Raffit Hassan, M.D., spent five years of his professional career away from the National Cancer Institute (NCI).
He couldn’t wait to return.
Hassan is a medical oncologist and senior investigator at the NCI, focusing primarily on mesothelioma, the rare but deadly cancer caused by exposure to asbestos.
Fast Fact: Dr. Hassan earned the American Society of Clinical Oncology’s Career Development Award.
“There are a lot of advantages to doing research here, especially with a disease like mesothelioma,” Hassan said. “Everything you need to succeed is right here.”
As part of the National Institute of Health (NIH), the NCI is funded well enough to allow for more specialization, which Hassan has enjoyed. It’s not usually the case in a university medical center. At many facilities, mesothelioma research must be juggled with other, more common diseases, pulling researchers in different directions.
We have a very strong mesothelioma program here, and we are getting promising results. The intellectual environment and everything else is here.
Hassan is in the midst of five different trials involving mesothelioma, still working toward the development of a better program for the treatment and diagnosis of a cancer that continues to frustrate much of the medical community.
Although progress is being made, there still is no cure for mesothelioma, which is diagnosed in an estimated 3,000 patients annually. United States military veterans comprise an estimated one-third of those diagnosed.
“This is such a rare disease, which sometimes makes it difficult to conduct trials – there aren’t enough patients for a big study – but with a rare disease the progress you make really has an impact,” he said. “It’s very rewarding.”
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Hassan is working with tumor vaccines and new immunotherapy agents, novel therapies he hopes will move everyone a little closer to finding a cure. The trial with SS1P has him particularly enthused.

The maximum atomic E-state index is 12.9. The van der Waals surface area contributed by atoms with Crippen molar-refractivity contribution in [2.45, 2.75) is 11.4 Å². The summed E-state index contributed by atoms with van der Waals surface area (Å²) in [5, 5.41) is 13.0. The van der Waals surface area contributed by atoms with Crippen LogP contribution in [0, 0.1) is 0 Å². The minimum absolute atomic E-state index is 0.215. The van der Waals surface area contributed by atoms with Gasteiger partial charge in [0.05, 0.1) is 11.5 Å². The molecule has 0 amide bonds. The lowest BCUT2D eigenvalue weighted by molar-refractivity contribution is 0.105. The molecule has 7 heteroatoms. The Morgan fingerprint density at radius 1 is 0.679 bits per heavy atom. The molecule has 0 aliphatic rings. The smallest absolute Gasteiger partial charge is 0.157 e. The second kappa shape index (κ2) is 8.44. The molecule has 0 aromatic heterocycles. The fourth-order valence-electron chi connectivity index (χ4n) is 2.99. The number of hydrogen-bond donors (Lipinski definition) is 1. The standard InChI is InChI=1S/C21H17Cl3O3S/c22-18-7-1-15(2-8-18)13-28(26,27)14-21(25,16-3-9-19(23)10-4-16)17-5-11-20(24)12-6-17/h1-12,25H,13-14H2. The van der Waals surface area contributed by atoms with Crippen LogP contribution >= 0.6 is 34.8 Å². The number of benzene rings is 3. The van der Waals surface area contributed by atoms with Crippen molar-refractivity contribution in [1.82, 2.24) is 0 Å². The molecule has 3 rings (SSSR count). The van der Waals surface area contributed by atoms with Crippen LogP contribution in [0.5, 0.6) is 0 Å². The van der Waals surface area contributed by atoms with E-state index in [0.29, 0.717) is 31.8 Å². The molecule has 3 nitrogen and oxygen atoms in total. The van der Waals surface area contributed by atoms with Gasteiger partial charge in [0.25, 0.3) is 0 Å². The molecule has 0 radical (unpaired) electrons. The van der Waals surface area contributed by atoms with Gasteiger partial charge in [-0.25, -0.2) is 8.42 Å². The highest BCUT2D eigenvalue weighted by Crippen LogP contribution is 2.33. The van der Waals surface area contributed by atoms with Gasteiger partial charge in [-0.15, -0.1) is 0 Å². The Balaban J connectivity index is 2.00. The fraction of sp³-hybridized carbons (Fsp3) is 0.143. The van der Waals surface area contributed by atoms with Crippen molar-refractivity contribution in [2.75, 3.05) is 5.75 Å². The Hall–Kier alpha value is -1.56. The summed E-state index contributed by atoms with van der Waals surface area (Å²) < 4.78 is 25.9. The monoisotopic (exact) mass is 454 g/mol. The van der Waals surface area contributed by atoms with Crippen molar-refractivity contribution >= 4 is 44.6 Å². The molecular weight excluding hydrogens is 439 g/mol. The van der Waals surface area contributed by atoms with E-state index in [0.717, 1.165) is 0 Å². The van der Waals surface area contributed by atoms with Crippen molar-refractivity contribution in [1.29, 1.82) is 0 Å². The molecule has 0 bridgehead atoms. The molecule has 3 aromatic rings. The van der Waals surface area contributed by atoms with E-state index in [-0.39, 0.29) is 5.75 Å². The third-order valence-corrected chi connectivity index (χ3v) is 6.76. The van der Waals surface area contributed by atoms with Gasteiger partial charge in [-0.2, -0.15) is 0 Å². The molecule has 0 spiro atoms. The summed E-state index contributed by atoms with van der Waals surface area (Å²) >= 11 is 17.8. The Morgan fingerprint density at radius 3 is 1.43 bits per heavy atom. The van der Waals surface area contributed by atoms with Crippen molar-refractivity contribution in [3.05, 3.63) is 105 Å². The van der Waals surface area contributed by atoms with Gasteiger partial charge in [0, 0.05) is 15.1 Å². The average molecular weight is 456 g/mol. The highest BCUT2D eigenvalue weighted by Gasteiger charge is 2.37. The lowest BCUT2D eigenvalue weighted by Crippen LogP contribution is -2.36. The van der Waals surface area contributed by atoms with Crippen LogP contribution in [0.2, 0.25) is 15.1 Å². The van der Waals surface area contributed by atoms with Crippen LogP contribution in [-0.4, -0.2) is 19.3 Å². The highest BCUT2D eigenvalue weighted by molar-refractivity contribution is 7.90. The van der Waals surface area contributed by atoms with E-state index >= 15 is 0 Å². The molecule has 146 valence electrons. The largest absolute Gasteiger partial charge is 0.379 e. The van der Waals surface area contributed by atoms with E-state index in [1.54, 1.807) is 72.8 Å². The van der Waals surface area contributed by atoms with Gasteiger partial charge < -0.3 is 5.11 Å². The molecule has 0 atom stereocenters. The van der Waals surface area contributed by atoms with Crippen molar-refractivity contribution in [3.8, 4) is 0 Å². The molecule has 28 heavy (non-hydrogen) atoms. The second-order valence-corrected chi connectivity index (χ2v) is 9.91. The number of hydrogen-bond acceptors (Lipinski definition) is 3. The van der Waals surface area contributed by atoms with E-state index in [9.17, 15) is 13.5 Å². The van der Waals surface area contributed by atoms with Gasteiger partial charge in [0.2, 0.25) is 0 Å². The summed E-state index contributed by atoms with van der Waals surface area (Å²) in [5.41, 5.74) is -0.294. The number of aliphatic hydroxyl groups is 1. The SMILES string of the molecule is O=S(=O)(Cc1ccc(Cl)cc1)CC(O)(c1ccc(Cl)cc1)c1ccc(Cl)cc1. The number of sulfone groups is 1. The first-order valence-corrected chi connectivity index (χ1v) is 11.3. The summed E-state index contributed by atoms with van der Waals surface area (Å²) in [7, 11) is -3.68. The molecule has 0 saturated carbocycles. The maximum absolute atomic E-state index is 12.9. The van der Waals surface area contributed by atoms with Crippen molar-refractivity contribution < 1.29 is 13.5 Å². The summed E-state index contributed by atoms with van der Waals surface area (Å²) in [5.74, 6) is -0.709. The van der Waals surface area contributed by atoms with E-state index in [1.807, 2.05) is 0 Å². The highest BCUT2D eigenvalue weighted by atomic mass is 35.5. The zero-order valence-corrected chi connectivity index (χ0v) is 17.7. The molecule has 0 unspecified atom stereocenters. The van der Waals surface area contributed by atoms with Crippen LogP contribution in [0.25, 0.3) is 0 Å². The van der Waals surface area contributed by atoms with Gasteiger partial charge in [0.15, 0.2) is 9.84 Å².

I’m confident in the advances we’re making. There are several good drug trials going on. From just a few years ago, we’re making significant progress.
The NCI makes it easier to get patients for studies because all patients are admitted at no cost, to either the patient, or his insurance company. Certain travel expenses are covered, too, which encourages mesothelioma patients to be part of the NCI program.
“Most oncologists see maybe one mesothelioma case a year, or only a few in their lifetime. They just aren’t aware of what is available for the patients,” Hassan said. “That is where we can help. We see a lot of these.”
His interest in mesothelioma began during a fellowship at the NCI, which finished in 1997. He left to join the faculty at the University of Oklahoma for five years before returning in 2002, intensifying his quest to make a difference in the field.
“My interest in this disease started in the lab. And it just grew over time. And now it’s more intriguing than ever.”
In 2011, Hassan published “Chemotherapy and Targeted Therapies for Unresectable Malignant Mesothelioma”, “In Vivo Imaging of Human Malignant Mesothelioma Grown Orthopedically in the Peritoneal Cavity of Nude Mice,” and “The Development and Characterization of a Human Mesothelioma in Vitro 3D Model.”
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